The Budget won’t help with the cost of living and will benefit the rich more than the poor, the public believes – despite voters backing each individual measure announced by Jeremy Hunt.
An exclusive poll for i by BMG Research found that Rishi Sunak is closing the popularity gap with Sir Keir Starmer, although the Conservatives still trail a long way behind Labour.
The pollster said the Budget was a “qualified success”, particularly in comparison to Kwasi Kwarteng’s “mini Budget” which sparked a markets meltdown, but warned it “does very little to shift the dial”.
Each of the measures contained in the Budget is supported by more people than oppose it, the BMG survey found, with the fuel duty freeze, extension of energy bills support and end of the penalty applied to people who use prepayment meters the most popular policies.
The most politically controversial policy, lifting the cap on tax-free pension savings for millionaires, is backed by 38 per cent of the public with 20 per cent against. It is narrowly supported even by Labour voters, with 33 per cent in favour and 30 per cent opposed.
But asked their response to the Budget overall, 31 per cent said they felt negative while 25 per cent were positive and 42 per cent had no view either way.
Forty per cent said they thought it would mostly benefit people on higher incomes and with greater wealth, compared to 12 per cent who predicted it would help the poorest most.
Voters tended to agree that the Budget would help grow the economy and encourage businesses to invest – but they suggested it would not help public services or individual taxation levels. And only 23 per cent thought it would help with the cost of living, with 32 per cent saying it would have a negative impact on that metric.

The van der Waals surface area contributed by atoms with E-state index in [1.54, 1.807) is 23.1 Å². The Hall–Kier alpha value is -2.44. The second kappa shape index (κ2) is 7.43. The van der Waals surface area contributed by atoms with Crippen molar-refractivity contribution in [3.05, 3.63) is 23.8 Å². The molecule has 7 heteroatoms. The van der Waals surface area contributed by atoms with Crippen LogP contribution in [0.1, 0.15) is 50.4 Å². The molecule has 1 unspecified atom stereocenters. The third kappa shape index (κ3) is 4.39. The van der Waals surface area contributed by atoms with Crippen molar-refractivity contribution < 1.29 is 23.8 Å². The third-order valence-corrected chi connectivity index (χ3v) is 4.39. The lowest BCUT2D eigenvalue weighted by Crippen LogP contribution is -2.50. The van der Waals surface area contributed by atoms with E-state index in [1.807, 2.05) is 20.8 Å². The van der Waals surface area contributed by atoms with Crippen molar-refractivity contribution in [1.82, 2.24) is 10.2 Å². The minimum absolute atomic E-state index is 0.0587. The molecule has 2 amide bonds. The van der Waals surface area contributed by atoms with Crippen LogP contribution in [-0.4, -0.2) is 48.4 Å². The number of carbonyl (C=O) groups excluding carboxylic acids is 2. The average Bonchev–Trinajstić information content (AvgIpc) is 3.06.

BMG’s Adam King said: “Jeremy Hunt has had 6 months to prepare his first full Budget following the disastrous ‘Kami-Kwasi’ mini Budget last year. The overall pitch that Jeremy Hunt and Rishi Sunak are attempting to make to the public is around competence and stability. Some of the headline measures are not as eye-catching, making a case that the Conservatives can run things more competently and calmly with the grown-ups back in charge.
“Viewed in these terms, there is a case to mark the Budget as a qualified success. Albeit a low bar, Hunt’s Budget is viewed much more positively than Kwarteng’s mini Budget.” But he added: “The Budget does very little to shift the dial politically, at least in the short term. It is still early days, but there are no obvious signs of any post-Budget bounce for the Conservatives.”
Overall voting patterns appear unchanged since February, with the Tories stuck on 29 per cent – the same as last month – and Labour on 46 per cent, putting Sir Keir on course for a landslide general election victory. The Liberal Democrats are on 8 per cent, Reform UK on 6 per cent and the Greens on 4 per cent.
But Mr Sunak’s personal ratings are improving after hitting a low point at the beginning of this year. 29 per cent of voters approve of his performance in office with 40 per cent disapproving, for a net rating of -11 – up from -20 in February. Sir Keir has slipped back to evens with 30 per cent in favour and 30 per cent against, down from +3 previously.
BMG Research interviewed a representative sample of 1,546 GB adults online between 15 and 16 March. Data are weighted. BMG are members of the British Polling Council and abide by their rules.